After carefully researching the meaning of “steampunk,” I have finally decided to borrow a line from Justice Potter Stewart who, in a Supreme Court decision regarding obscenity, said “I’ll know it when I see it.” So, on a dreary cool spring Saturday morning, I set out to attend the Watch City Steampunk Festival where I saw it and came to know it!
Steampunk involves integrating things Victorian including fashion, machinery, science, and artistic interests with modern technology. It includes lots of doodads and maybe a few computer chips thrown in for good measure. It can, as one person described it, be pretty much anything you want it to be.
In 2010, the Charles River Museum of Industry and Innovation in Waltham (i.e. Watch City), held a fundraiser entitled, Steampunk: Form and Function, an Exhibition of Innovation, Invention and Gadgetry. After two successful years, the Museum turned the Steampunk Festival over to the community who now run it as a free event for families and everyone else.
But without any background, my friend and I stepped through the Looking Glass and onto Waltham Common. We entered at the same time as a man dressed in character, although what the character is, I will leave up to you. He had, as did most Victorian men, facial hair—his a waxed moustache. I am not sure what the message of his “uniform” was, but on his back was a mixture of brass and containers and interesting do-dads. He was most willing to be photographed, and one of the recurring pleasantries of the day was the camaraderie that developed from asking someone if you could take their picture and then watching them pose as we did. Unfortunately, it is only in retrospect that I wondered who they were and how they came to be here, but perhaps that is part of the mystery of Steampunk.
Some of the women were beautifully dressed in costumes that they had made themselves and were definitely of the Victorian age. And some of the surrounding booths offered corsets, boots, gloves, eyepieces, hats and feathers that could be used to create or embellish a costume.
Most of the booths kept with the theme of the day and they were quirky and perhaps more unique than those one usually sees at the summer fairs in a park or by the sea. My absolute favorite was Dark Rain Design, a husband and wife pair of artists who design “Critters” that react and move when touched. Their dinosaur was especially remarkable because its electronic innards cause it to respond affectionately to stroking and touching. A sign on the table noted that these are not toys for children, and I could imagine myself touching my not-a-toy elephant to see him raise and lower his trunk.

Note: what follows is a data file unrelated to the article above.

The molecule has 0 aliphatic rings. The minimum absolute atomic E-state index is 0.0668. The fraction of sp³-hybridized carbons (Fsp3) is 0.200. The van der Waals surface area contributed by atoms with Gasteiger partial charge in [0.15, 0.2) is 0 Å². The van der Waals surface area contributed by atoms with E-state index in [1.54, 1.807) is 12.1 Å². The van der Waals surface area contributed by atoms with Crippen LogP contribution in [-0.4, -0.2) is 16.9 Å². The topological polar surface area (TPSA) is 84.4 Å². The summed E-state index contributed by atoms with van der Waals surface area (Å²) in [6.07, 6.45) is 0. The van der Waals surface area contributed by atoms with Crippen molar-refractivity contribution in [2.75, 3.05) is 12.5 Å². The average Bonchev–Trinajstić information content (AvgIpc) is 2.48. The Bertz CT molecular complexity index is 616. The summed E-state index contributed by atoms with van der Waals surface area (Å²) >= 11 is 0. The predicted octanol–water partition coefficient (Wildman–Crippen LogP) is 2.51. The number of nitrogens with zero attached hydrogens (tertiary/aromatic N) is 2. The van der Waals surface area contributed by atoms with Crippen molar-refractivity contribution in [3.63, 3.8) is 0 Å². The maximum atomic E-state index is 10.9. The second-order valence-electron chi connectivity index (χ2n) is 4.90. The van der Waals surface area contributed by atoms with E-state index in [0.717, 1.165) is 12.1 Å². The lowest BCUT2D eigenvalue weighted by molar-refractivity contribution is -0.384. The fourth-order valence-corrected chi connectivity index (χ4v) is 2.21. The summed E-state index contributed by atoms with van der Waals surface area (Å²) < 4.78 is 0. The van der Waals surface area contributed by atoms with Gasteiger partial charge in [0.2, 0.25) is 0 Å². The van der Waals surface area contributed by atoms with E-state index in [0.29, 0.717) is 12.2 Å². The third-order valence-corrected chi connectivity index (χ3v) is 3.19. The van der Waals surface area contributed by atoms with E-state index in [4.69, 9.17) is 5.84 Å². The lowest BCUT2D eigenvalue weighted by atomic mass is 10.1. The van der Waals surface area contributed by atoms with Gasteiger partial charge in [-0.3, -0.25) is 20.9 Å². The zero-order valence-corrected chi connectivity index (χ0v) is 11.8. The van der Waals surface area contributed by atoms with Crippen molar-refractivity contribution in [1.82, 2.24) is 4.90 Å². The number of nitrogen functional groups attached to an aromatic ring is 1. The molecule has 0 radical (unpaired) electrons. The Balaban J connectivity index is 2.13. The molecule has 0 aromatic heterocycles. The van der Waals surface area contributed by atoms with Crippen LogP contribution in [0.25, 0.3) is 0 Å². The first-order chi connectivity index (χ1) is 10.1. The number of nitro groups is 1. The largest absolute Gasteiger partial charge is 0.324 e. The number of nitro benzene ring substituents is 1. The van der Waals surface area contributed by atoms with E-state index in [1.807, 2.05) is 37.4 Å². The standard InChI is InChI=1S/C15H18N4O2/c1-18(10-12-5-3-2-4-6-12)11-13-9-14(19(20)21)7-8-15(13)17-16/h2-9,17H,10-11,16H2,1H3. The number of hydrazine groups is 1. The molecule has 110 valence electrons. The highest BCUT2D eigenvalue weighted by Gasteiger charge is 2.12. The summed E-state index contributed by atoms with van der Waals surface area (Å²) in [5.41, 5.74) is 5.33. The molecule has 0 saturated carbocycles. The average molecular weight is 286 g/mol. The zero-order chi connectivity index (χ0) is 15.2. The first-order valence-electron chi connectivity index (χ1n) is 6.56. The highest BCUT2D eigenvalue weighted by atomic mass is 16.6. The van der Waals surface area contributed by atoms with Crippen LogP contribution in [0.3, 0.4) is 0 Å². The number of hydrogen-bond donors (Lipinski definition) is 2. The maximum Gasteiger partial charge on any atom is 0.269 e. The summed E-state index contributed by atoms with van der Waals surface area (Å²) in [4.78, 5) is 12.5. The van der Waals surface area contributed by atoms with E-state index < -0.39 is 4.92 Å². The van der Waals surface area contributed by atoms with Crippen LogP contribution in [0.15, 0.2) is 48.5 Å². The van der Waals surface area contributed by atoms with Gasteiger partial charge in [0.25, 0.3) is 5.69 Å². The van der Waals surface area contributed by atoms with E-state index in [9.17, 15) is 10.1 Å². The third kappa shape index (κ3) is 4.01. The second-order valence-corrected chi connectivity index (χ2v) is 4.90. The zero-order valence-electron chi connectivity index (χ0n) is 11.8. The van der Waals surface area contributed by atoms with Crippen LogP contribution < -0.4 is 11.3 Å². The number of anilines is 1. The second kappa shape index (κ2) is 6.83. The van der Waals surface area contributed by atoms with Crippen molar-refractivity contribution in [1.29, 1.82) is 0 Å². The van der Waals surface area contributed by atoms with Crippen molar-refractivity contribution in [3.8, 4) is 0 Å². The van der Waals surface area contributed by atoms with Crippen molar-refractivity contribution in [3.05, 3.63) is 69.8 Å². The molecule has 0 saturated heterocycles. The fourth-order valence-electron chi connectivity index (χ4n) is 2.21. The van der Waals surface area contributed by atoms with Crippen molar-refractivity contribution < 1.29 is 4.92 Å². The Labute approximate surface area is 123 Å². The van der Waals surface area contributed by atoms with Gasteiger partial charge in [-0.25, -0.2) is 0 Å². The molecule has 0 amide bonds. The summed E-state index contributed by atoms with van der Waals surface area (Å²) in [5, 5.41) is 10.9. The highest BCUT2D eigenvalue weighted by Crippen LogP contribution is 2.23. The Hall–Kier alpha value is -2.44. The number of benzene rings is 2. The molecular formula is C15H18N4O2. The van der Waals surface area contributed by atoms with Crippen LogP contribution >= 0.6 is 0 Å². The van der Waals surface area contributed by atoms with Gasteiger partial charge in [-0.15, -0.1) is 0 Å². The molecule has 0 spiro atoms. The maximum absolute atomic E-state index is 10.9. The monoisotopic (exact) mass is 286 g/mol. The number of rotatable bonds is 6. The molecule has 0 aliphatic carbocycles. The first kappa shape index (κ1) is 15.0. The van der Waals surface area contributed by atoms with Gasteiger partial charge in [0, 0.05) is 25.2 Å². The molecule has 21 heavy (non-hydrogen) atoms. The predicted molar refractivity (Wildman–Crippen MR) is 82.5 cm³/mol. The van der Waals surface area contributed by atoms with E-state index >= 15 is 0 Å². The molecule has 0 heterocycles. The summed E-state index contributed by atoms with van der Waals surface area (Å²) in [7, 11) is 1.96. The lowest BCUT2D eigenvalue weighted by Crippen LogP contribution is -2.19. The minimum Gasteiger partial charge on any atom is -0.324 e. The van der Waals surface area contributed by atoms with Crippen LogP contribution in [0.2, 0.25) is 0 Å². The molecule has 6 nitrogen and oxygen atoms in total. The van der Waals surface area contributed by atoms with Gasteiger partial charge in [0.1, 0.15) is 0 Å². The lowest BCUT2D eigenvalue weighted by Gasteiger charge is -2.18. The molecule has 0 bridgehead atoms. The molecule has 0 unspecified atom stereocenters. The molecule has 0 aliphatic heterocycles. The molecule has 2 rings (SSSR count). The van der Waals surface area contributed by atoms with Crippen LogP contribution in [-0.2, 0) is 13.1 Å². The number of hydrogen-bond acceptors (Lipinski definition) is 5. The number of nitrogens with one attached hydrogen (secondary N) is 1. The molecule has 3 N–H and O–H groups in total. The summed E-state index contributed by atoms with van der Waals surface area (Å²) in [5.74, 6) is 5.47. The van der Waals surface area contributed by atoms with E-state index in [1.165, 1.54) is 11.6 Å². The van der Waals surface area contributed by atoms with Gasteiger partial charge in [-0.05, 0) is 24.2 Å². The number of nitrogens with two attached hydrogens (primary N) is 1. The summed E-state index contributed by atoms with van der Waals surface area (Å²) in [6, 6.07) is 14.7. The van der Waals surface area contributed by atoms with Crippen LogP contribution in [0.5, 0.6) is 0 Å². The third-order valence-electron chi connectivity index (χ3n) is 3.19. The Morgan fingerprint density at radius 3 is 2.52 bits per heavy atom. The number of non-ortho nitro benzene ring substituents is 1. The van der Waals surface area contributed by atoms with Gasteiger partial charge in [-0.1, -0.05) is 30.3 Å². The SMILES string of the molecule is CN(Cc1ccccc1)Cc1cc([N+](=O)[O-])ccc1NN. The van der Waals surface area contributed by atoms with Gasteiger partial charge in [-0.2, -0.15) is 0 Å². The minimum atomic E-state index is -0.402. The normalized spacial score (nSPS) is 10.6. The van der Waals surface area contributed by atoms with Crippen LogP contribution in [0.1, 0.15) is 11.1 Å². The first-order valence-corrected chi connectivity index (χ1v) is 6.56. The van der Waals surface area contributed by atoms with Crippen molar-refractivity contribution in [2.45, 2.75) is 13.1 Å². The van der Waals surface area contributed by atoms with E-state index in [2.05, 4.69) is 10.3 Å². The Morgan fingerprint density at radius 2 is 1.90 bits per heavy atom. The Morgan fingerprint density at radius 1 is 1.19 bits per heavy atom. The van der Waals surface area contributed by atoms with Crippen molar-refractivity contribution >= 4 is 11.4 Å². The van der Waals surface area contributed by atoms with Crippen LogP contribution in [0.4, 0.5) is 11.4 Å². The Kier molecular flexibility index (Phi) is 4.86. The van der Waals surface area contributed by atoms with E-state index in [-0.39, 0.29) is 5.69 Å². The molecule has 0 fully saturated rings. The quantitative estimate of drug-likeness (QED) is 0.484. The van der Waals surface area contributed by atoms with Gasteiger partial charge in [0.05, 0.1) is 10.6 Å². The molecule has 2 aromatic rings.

We also saw doll art, masks, canes and magic wands, assorted “junk” that could be used to embellish outfits, a beautifully crafted “Blessing Holders,” and even a Steampunk Barbie doll.
At this location and elsewhere were performers, including “the manipulation of fire”; Karnevil, the traveling sideshow; a stiltwalker and the Old Howard Troupe who performed a Music Hall Show that we missed. Fortunately we did not miss seeing some of their costumes, including the best hat on display that day. There were also some games and activities for children, as well, including an opportunity to learn sword fighting.
There were three especially absorbing exhibits. Prospect Hill Forge, a teaching smithy located in Waltham, set up a complete work station including a coal forge, a bench, a blacksmith’s vise, a machinist’s vise, a collection of hammers, punches, chisels, measuring tools, and more.
Those of us who have traveled up a mountain in a cog railway or funicular could especially appreciate Peppersass, the first mountain climbing cog railway train engine in the world. It was handcrafted in New Hampshire 150 years ago and used to climb Mount Washington. Can you just imagine sitting in the train behind it, probably covered in soot?
While Pepperpass was a passive display the exquisite working of 19th century engine models located next to it were puffing along under the power of steam. Their designer is Todd Cahill, an artist, mechanical engineer, model builder, and interpreter of the history of technology.
It was a great day, and I am having a fantasy of what costume I could put together for next year. I have the sense that, once one has heard of Steampunk, you will encounter it more than you expected. There are other festivals to attend and, if you get to New Zealand, be sure to stop by Oamaru where the Blue Penguins are famous and Steampunk HQ is a less expected and an even more fascinating stop.